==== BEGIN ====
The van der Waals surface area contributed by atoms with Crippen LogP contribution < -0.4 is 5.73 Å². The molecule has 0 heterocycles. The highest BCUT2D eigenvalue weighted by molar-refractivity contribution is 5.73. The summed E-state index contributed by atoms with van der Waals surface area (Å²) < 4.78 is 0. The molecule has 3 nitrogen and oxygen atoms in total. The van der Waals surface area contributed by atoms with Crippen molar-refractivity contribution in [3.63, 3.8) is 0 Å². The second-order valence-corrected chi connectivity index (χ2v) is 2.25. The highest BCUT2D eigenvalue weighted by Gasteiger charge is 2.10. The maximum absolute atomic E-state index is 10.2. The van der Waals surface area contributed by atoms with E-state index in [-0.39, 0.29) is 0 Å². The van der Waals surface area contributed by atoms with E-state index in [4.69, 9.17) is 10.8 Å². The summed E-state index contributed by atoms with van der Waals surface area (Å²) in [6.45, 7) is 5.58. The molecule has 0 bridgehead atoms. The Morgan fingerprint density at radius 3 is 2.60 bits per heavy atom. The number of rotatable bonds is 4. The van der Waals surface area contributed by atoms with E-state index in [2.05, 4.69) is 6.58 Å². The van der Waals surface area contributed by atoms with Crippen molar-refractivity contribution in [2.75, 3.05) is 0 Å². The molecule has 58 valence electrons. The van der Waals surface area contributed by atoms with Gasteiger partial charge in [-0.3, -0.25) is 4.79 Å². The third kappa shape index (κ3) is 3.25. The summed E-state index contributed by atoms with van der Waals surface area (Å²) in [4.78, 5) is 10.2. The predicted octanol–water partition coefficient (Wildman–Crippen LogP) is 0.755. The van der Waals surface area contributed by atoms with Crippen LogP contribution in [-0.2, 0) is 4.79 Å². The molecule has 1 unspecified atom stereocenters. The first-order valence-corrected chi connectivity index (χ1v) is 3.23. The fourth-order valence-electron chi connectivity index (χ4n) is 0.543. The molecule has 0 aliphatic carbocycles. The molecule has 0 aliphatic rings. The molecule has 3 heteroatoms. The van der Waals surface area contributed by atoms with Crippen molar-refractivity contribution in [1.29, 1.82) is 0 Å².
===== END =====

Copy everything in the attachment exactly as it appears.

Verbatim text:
The van der Waals surface area contributed by atoms with Crippen LogP contribution < -0.4 is 5.73 Å². The molecule has 0 heterocycles. The highest BCUT2D eigenvalue weighted by molar-refractivity contribution is 5.73. The summed E-state index contributed by atoms with van der Waals surface area (Å²) < 4.78 is 0. The molecule has 3 nitrogen and oxygen atoms in total. The van der Waals surface area contributed by atoms with Crippen molar-refractivity contribution in [3.63, 3.8) is 0 Å². The second-order valence-corrected chi connectivity index (χ2v) is 2.25. The highest BCUT2D eigenvalue weighted by Gasteiger charge is 2.10. The maximum absolute atomic E-state index is 10.2. The van der Waals surface area contributed by atoms with E-state index in [-0.39, 0.29) is 0 Å². The van der Waals surface area contributed by atoms with E-state index in [4.69, 9.17) is 10.8 Å². The summed E-state index contributed by atoms with van der Waals surface area (Å²) in [6.45, 7) is 5.58. The molecule has 0 bridgehead atoms. The Morgan fingerprint density at radius 3 is 2.60 bits per heavy atom. The number of rotatable bonds is 4. The van der Waals surface area contributed by atoms with E-state index in [2.05, 4.69) is 6.58 Å². The van der Waals surface area contributed by atoms with Crippen molar-refractivity contribution in [2.75, 3.05) is 0 Å². The molecule has 58 valence electrons. The van der Waals surface area contributed by atoms with Gasteiger partial charge in [-0.3, -0.25) is 4.79 Å². The third kappa shape index (κ3) is 3.25. The summed E-state index contributed by atoms with van der Waals surface area (Å²) in [4.78, 5) is 10.2. The predicted octanol–water partition coefficient (Wildman–Crippen LogP) is 0.755. The van der Waals surface area contributed by atoms with Crippen LogP contribution in [-0.2, 0) is 4.79 Å². The molecule has 1 unspecified atom stereocenters. The first-order valence-corrected chi connectivity index (χ1v) is 3.23. The fourth-order valence-electron chi connectivity index (χ4n) is 0.543. The molecule has 0 aliphatic carbocycles. The molecule has 0 aliphatic rings. The molecule has 3 heteroatoms. The van der Waals surface area contributed by atoms with Crippen molar-refractivity contribution in [1.29, 1.82) is 0 Å².